Diwali Celebrations by Kashmiri Pandits
Piyaray Lal Raina
The origin of Diwali
is very obscure. However, present day beliefs for this celebration are
as under :
was married to all the 13 daughters of Sage Daksha Prajapati and from the
children born from his first wife ADIT were DEVAS whereas the children
from his second wife DITI were DEMONS. DEMONS were physically more
powerful and scarred DEVAS who approached Lord VISHNU for help. He suggested
away out. That was to churn the ocean for getting nectar, by drinking which
the Devas could become immortal and out of reach of Demons harm. Devas
agreed to his proposal and got ready for the job. 14 objects emerged from
the churning of the ocean. Nectar was 12th which was readily consumed by
Devas and they became GODS. 13th object was KAL-KOOT (poison) which no
body was prepared to have. In order to save mother Earth from the pollution
of poison Lord Shiva came forward to take it. He took it and held it in
His throat. By this act His throat turned blue due to the effect of poison
and hence He is called by the name of NEELKUNTH as well. Last object to
emerge from the churning of the ocean was Goddess LAXMI seated in a lotus,
holding precious jewels, wearing garland of imperishable Parijita flowers,
looking prettier than anything known till then. She was immediately taken
by Lord VISHNU as His consort. Ever since Laxmi came to be associated with
not only good fortune and material wealth but also embodiment of loveliness
gracefulness and charm.
The churning process started on the 11th day of Kartik Krishan paksh
and ended on Amavasya as per our Lunar calender.
LORD RAMAS RETURN
Some believe Lord Ram (who is incarnation of Vishnu) returned home on this
day after 14 years of exile along with his wife Sita (who is incarnation
of LAXMI )
Hindus celebrate this day with great festivity. No
other deity's worship requires as much massive cleaning except for Shivratri
celebrations by our community. People decorate their houses much in advance
in preparation of this festival. Some give a new paint to their homes
while others clean their homes thoroughly. This is the occasion for buying
new things - a new home, a new car, furniture, clothes, utensils etc. In
some parts of India celebrations last for one week starting from Ekadashi
and ending two days after Amavasya. Since Laxmi is associated with material
aspect of life, it is the most auspicious and important celebration for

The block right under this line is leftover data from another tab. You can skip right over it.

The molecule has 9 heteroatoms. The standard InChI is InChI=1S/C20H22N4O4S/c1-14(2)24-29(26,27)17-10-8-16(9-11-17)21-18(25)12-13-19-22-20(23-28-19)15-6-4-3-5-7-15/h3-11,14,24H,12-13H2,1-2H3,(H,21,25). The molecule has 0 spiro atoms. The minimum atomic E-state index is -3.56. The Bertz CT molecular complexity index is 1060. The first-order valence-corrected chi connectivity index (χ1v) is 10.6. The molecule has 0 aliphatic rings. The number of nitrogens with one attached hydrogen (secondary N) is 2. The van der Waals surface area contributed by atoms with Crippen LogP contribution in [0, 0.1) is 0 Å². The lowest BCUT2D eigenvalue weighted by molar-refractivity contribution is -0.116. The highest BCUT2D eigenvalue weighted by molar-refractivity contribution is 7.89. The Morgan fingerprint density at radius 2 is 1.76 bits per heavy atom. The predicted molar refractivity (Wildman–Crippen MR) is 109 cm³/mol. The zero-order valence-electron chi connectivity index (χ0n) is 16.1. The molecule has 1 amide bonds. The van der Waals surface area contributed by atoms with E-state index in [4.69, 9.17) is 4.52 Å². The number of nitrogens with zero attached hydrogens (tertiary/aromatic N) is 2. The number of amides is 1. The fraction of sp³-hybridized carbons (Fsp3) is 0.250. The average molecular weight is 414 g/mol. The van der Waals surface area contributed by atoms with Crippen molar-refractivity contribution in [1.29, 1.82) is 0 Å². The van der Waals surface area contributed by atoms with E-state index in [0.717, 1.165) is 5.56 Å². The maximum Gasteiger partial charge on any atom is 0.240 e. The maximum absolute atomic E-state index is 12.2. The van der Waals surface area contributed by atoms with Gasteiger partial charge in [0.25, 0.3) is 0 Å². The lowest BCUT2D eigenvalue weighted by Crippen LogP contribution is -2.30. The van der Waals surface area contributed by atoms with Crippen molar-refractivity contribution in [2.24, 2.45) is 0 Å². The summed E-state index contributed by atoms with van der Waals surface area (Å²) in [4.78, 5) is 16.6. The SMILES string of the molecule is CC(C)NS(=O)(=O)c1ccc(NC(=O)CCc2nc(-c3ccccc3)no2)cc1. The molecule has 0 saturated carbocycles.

people associated with any business/commercial activity. It is the beginning
of the fiscal year for their accounts/books.
On the day of Diwali people get up early in the
morning and then put on new clothes, go to temples, and purchase lots of
sweets and dry fruit for distribution among friends, relatives and colleagues.
They also purchase earthen lamps, candles, electric and electronic devices
for illuminating their homes and business establishments. For children
it is a day of merry making. They enjoy by playing with crackers
especially at night time. They also receive cash as Diwali Gifts. All government
and private establishments remain closed on this day. Business houses reward
their employees with gifts of cash and kind. In some homes gambling and
drinking is considered part of celebration process. Winning is considered
a sign of good luck for the coming year.
The elders of family keep a fast until evening. Goddess
LAXMI along with God GANESH is worshipped after sunset. Some people purchase
new 'murties' made of clay or silver or even gold. Prayers are offered
with or without a family priest. Sweets, dry and fresh fruits, cereals
flowers etc. are offered with prayers.
CELEBRATIONS BY KASHMIRI PUNDITS
Deepawali is one of the oldest rituals for Kashmiri
Pundits. We find a mention of its celebrations in Nilmat Puran. It was
then celebrated as SUKHSUPTIKA which literally means sleep with happiness.
The celebration would start from Ekadeshi and last on Amavasya. On Amavasya
elders of family would keep a fast and worship goddess LAXMI after sunset.
Earthen lamps were placed in temples, on the road crossings, cremation
grounds, banks of rivers, streams and lakes, hills houses, at the foot of trees, cow sheds,
court yards and shops. People would wear new clothes and listen to music.
With the passage of time some of these things
have become obsolete but the tradition is still there. Since we were not
used to eating Sweets in Kashmir, we substituted sweets with sweet puris
and offered the same to Lord NARAYAN (incarnation of Lord Vishnu).
On the whole we do not celebrate Diwili with the
same gusto as is done by our Hindu brethren outside Kashmir. This could
be due to the fact that we are Lord SHIVA worshipers. Diwali is primarily
a worship of Lord VISHNU who is very popular in the plains of India.